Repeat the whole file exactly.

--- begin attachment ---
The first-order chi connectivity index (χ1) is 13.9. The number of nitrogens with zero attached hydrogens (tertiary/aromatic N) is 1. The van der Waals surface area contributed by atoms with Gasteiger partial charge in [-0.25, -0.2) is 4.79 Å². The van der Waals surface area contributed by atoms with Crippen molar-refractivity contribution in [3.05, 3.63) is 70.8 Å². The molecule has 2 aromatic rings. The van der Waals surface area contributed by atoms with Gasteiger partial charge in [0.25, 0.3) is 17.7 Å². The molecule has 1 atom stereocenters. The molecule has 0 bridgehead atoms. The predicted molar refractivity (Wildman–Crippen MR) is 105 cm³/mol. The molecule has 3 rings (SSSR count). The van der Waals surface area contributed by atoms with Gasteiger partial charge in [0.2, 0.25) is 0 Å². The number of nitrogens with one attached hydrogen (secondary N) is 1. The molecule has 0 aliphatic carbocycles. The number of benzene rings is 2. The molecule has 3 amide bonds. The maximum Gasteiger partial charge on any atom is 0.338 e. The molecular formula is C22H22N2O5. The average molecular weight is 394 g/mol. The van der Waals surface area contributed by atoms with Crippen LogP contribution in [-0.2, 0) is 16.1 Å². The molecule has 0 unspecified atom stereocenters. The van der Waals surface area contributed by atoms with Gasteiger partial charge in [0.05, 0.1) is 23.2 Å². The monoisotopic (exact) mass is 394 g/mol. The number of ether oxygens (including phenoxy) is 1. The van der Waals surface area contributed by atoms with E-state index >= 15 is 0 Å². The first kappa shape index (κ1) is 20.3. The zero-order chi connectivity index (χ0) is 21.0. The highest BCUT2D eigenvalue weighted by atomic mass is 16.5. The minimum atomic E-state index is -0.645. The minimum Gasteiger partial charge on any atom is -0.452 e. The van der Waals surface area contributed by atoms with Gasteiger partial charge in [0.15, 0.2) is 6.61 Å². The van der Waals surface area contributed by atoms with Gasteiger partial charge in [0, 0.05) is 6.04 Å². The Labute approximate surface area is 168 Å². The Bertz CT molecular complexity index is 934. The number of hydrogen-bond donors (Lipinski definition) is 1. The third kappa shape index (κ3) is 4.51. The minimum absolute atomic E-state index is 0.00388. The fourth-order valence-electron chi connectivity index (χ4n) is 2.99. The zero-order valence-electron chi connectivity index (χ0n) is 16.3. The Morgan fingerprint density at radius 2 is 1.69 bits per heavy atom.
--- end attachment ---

The first-order chi connectivity index (χ1) is 13.9. The number of nitrogens with zero attached hydrogens (tertiary/aromatic N) is 1. The van der Waals surface area contributed by atoms with Gasteiger partial charge in [-0.25, -0.2) is 4.79 Å². The van der Waals surface area contributed by atoms with Crippen molar-refractivity contribution in [3.05, 3.63) is 70.8 Å². The molecule has 2 aromatic rings. The van der Waals surface area contributed by atoms with Gasteiger partial charge in [0.25, 0.3) is 17.7 Å². The molecule has 1 atom stereocenters. The molecule has 0 bridgehead atoms. The predicted molar refractivity (Wildman–Crippen MR) is 105 cm³/mol. The molecule has 3 rings (SSSR count). The van der Waals surface area contributed by atoms with Gasteiger partial charge in [0.2, 0.25) is 0 Å². The number of nitrogens with one attached hydrogen (secondary N) is 1. The molecule has 0 aliphatic carbocycles. The number of benzene rings is 2. The molecule has 3 amide bonds. The maximum Gasteiger partial charge on any atom is 0.338 e. The molecular formula is C22H22N2O5. The average molecular weight is 394 g/mol. The van der Waals surface area contributed by atoms with Crippen LogP contribution in [-0.2, 0) is 16.1 Å². The molecule has 0 unspecified atom stereocenters. The van der Waals surface area contributed by atoms with Gasteiger partial charge in [0.05, 0.1) is 23.2 Å². The monoisotopic (exact) mass is 394 g/mol. The number of ether oxygens (including phenoxy) is 1. The van der Waals surface area contributed by atoms with E-state index >= 15 is 0 Å². The first kappa shape index (κ1) is 20.3. The zero-order chi connectivity index (χ0) is 21.0. The highest BCUT2D eigenvalue weighted by atomic mass is 16.5. The minimum atomic E-state index is -0.645. The minimum Gasteiger partial charge on any atom is -0.452 e. The van der Waals surface area contributed by atoms with Gasteiger partial charge in [0.15, 0.2) is 6.61 Å². The van der Waals surface area contributed by atoms with Gasteiger partial charge in [0, 0.05) is 6.04 Å². The Labute approximate surface area is 168 Å². The Bertz CT molecular complexity index is 934. The number of hydrogen-bond donors (Lipinski definition) is 1. The third kappa shape index (κ3) is 4.51. The minimum absolute atomic E-state index is 0.00388. The fourth-order valence-electron chi connectivity index (χ4n) is 2.99. The zero-order valence-electron chi connectivity index (χ0n) is 16.3. The Morgan fingerprint density at radius 2 is 1.69 bits per heavy atom.